Top
10
Doctor insights on: What Are The Consequences Of Having Posterior Vitreous Detachment

Share
1

1
What are the consequences of having posterior vitreous detachment?

What are the consequences of having posterior vitreous detachment?

Floaters: The vitreous detaches from the back of the eye as a normal aging process. Usually without symptoms, but sometimes you may experience new floaters, some light flashes and a cellophaney view from the eye. Most are benign, although floaters can be annoying, but the symptoms are similar to those of retinal detachment so it is best to have an ophthalmologist assess this. ...Read more

See 2 more doctor answers
Dr. David Boyer
71 doctors shared insights

Posterior Vitreous Detachment (Definition)

The vitreous jelly is normally attached to the back of the eye (posteriorly), to the optic nerve and macula (central retina). When this collagenous jelly separates from these normal attachment areas, it's called a posterior vitreous detachment (pvd). This happens with age (normal and most common reason), trauma, eye surgery, nearsightedness. A retinal tear or detachment ...Read more


2

2
What is posterior vitreous detachment?

What is posterior vitreous detachment?

See below: A posterior vitreous detachment is a condition of the eye in which the vitreous humour separates from the retina. Broadly speaking, the condition is common for older adults and over 75% of those over the age of 65 develop it. Although less common among people in their 40s or 50s, the condition is not rare for those individuals. Some research has found that the condition is more common among women. ...Read more

See 1 more doctor answer
3

3
Can posterior vitreous detachment last for a year or more?

Can posterior vitreous detachment last for a year or more?

Yes, it can: A posterior vitreous detachment (PVD) is a condition of the eye in which the vitreous membrane separates from the retina. A common symptom is flashes of light (photopsia). There is a small risk of a retinal tear / detachment. Duration of PVD is usually 4-6 weeks, but can be sudden (trauma), days (after cataract surgery), months, or rarely a year or more. Nearsighted people tend to get PVD earlier. ...Read more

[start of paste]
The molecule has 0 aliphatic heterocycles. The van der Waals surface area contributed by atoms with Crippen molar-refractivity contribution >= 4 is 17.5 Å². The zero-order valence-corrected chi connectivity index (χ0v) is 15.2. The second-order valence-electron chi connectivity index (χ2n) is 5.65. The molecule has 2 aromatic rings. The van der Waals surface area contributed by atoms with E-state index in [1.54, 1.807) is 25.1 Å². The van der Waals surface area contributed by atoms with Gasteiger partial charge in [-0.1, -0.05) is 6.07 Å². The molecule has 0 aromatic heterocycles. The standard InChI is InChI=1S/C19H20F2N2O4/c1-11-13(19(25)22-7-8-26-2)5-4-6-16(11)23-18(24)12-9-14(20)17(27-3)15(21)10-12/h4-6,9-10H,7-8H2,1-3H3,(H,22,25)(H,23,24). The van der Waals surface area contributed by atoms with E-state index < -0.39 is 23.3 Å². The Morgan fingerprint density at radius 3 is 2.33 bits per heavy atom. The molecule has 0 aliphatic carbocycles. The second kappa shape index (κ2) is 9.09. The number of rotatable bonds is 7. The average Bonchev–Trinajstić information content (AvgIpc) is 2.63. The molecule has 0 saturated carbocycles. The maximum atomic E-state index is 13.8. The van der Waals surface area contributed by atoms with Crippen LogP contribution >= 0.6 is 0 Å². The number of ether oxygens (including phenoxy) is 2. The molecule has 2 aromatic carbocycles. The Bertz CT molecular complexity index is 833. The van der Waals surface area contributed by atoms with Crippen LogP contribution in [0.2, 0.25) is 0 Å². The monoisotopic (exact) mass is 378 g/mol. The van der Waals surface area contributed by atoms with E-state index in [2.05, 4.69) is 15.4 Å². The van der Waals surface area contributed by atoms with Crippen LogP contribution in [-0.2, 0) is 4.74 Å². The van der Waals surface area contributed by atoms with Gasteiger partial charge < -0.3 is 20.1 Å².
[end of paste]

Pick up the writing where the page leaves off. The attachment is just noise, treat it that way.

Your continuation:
See 2 more doctor answers
4

4
Can you explain to me what posterior vitreous detachment is?

Can you explain to me what posterior vitreous detachment is?

Normal aging: Vitreous detachment is a normal aging process of the gel that fills the back of the eye. Usually it detaches silently but sometimes it happens in a few locations with light flashes, floaters and visual changes. Since these symptoms are the same as retinal detachment these symptoms should always be evaluated by an ophthalmologist when they occur. ...Read more

5

5
I see a cloudy posterior vitreous detachment. Will it get better?

I see a cloudy posterior vitreous detachment. Will it get better?

Needs evaluation: Hopefully you have been evaluated to be certain there is no underlying retinal detachment. The debris from a vitreous detachment in the absence of a retinal detachment, generally clears up in several weeks but commonly leaves a few spots or strings of stuff that you can see in your vision lasting sometimes for years. ...Read more

7

7
What is the definition or description of: posterior vitreous detachment?

What is the definition or description of: posterior vitreous detachment?

Vitreous separation: The vitreous jelly is normally attached to the back of the eye (posteriorly), to the optic nerve and macula (central retina). When this collagenous jelly separates from these normal attachment areas, it's called a posterior vitreous detachment (pvd). This happens with age (normal and most common reason), trauma, eye surgery, nearsightedness. A retinal tear or detachment can also be concurrent. ...Read more

See 2 more doctor answers
8

8
What can you tell me about retinal and posterior vitreous detachment?

What can you tell me about retinal and posterior vitreous detachment?

See below: It is difficult to tell whether there is a retinal detachment by the patient him/her self when there are vitreous detachment symptoms. Flashes and floaters are warning signs, but very non-specific. If there is peripheral vision loss that progresses and closes in on central vision, than that is quite likely a retinal detachment. Especially if accompanied or presided by flashes and or floaters. ...Read more

See 2 more doctor answers
10

10
Is there any homeopathic medicine for posterior vitreous detachment?

Collaborative care: For this, you really need the care of a good ophthalmologist to start with. A homeopathic physician would be able to also assess your symptoms from his/her perspective and find the homeopathic medicine that might work well for you in conjunction with conventional treatment. Although there are multiple medicines possible, homeopathic gelsemium is one known to help in retinal detachment. ...Read more